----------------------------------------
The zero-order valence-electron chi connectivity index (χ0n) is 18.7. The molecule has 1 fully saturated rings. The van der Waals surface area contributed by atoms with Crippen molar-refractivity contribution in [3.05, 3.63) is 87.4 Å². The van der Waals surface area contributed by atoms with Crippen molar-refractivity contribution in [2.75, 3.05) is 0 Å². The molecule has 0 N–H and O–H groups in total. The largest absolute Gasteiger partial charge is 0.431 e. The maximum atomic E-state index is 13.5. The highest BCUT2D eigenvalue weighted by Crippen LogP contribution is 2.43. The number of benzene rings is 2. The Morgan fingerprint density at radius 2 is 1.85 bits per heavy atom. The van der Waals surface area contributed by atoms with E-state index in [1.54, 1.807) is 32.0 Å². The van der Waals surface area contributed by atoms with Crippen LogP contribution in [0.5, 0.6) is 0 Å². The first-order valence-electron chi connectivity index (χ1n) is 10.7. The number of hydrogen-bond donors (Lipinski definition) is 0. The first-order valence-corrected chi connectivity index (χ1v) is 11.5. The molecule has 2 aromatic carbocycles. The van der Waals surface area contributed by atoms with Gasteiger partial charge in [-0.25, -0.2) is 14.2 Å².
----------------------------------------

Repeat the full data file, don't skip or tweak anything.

The zero-order valence-electron chi connectivity index (χ0n) is 18.7. The molecule has 1 fully saturated rings. The van der Waals surface area contributed by atoms with Crippen molar-refractivity contribution in [3.05, 3.63) is 87.4 Å². The van der Waals surface area contributed by atoms with Crippen molar-refractivity contribution in [2.75, 3.05) is 0 Å². The molecule has 0 N–H and O–H groups in total. The largest absolute Gasteiger partial charge is 0.431 e. The maximum atomic E-state index is 13.5. The highest BCUT2D eigenvalue weighted by Crippen LogP contribution is 2.43. The number of benzene rings is 2. The Morgan fingerprint density at radius 2 is 1.85 bits per heavy atom. The van der Waals surface area contributed by atoms with E-state index in [1.54, 1.807) is 32.0 Å². The van der Waals surface area contributed by atoms with Crippen LogP contribution in [0.5, 0.6) is 0 Å². The first-order valence-electron chi connectivity index (χ1n) is 10.7. The number of hydrogen-bond donors (Lipinski definition) is 0. The first-order valence-corrected chi connectivity index (χ1v) is 11.5. The molecule has 2 aromatic carbocycles. The van der Waals surface area contributed by atoms with Gasteiger partial charge in [-0.25, -0.2) is 14.2 Å².